• or we’ve ended up searching for the same conference a whole pile of times because various people call it the Annual Conference of X, the Annual X Conference, the X Annual Conference, the International Conference of X, the Annual Meeting of X, etc etc.

On the other hand I’ve also noticed some things that make the search easier – either for me:

  • having done so many, I’m starting to recognise titles, so I can search the spreadsheet and often copy/paste a line
  • when all else fails I have access to the source data, so I can look up the title of the paper if I need to figure out whether I’m trying to find the 2008 or 2009 conference.

And things that could be generally helpful:

  • if a conference makes any mention of ACM, whether in the title or as a sponsor, then chances are the proceedings are listed in http://dl.acm.org/proceedings.cfm
  • if it mentions IEEE, try http://ieeexplore.ieee.org/browse/conferences/title/¬† If it’s there, then on the page for the appropriate year, scroll down and look on the right for the “Purchase print from partner” link – chances are you’ll get a page with an ISBN for the print option; plus confirming the location which is harder to find on IEEEXplore itself.
  • if it’s about computer science in any way, shape or form, then http://dblp.uni-trier.de/search/ can probably point you to the source(s). This is the best way to find anything published as a Lecture Notes in Computer Science (LNCS) because Springer’s site doesn’t search for conferences very well.
  • if you do a web search and see a search result for www.conferencealerts.com, this will confirm the year/title/location of a conference, and give you an event website (which may or may not still be around, but it’s a start). Unfortunately I haven’t found a way to search the site directly for past conferences.
  • a search result for WorldCat will usually confirm year/title/location and (if you scroll down past the holding libraries) often give you the ISBN for the print proceedings.

And two things that have delighted me:

  • Finding some online proceedings in the form of a page listing all the papers’ DOIs – which resolve to the papers on Dropbox.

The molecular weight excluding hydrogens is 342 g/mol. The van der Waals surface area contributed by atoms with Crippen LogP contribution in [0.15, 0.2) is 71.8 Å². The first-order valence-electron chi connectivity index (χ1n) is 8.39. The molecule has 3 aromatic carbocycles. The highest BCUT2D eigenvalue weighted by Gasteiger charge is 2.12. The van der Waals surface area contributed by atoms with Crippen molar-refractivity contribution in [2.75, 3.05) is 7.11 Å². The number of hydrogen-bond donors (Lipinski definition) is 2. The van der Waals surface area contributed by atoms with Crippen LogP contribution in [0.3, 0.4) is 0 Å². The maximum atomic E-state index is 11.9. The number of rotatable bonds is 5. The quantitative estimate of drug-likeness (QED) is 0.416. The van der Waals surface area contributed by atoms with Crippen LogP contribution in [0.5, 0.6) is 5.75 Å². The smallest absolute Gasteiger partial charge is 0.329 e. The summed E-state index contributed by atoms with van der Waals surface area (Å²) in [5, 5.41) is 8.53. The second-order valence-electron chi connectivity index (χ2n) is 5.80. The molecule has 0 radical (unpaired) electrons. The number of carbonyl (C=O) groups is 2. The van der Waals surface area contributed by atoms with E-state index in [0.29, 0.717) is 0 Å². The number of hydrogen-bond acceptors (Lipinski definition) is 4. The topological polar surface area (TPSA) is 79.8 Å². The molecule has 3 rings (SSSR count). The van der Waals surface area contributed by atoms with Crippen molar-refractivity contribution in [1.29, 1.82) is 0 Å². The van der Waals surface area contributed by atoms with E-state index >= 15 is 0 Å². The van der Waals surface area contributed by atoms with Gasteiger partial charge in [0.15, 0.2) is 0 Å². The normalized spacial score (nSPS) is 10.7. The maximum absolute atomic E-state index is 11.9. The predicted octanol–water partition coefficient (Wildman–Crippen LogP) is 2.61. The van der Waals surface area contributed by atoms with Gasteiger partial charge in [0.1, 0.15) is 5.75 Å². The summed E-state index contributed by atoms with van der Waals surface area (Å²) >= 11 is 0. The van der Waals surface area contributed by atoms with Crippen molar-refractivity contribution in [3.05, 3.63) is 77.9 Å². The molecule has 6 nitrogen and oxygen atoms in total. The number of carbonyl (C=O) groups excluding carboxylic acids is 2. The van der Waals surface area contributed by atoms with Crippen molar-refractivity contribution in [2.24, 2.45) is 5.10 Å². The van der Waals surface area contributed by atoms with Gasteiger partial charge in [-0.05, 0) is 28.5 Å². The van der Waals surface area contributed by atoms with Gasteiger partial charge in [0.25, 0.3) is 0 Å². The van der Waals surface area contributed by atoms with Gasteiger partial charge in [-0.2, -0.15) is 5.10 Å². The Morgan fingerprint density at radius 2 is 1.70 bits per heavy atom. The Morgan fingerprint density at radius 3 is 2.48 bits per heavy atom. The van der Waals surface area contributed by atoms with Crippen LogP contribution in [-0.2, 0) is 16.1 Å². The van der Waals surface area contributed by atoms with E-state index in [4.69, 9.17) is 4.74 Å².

• Two of the conferences in the dataset have no identifiable city/country – because they were held entirely online.

I I am of course still eagerly soliciting help, if anyone has 10 minutes here or there over the next month (take a break from the silly season? ūüôā¬† Check out my original post for more, or jump straight to the spreadsheet.

Help me research conference proceedings and open access

I’ve been interested for a while in the amount of scientific/academic knowledge that gets lost to the world due to conference proceedings not being open access / disappearing off the face of the internet. My main question at the moment is, just how much is lost and how much is still available?

Unfortunately googling 1,955 conferences will rapidly give me RSI, so I’m hoping I can convince you to do a few for me – in the interests of science!

Background: I’ve written elsewhere about Open Access to conference literature (short version: conferences are where a huge amount of research gets its first public airing, yet conference papers are notoriously hard to track down after the fact) and Open Access and the PBRF (short version: if conference papers were all OA, PBRF verification/auditing would become a lot easier). Here I’m wanting to quantify the situation.

The data: The original dataset was sourced from TEC, from the list of conference-related NROs (nominated research outputs) from the 2012 PBRF round. There are obvious and non-obvious limitations but basically I feel this makes it a fairly good listing of conferences between 2006-2011 that New Zealand academics presented at and felt that presentation was worthy of being included among their best work for the period. The original dataset is confidential, but I’ve received permission to post a derived, anonymised dataset publically for collaborative purposes, and in due course publish it on figshare.

How you can help:
(Note: by contributing to the spreadsheet you’re agreeing to licence your contribution under a Creative Commons Zero licence, meaning anyone can later reuse it in any way with or without attribution. (Though I’ll be attributing it in the first instance – see below.))

  1. Go to the spreadsheet containing the list of conferences
  2. Pick a conference that doesn’t have any URLs/notes/name-to-credit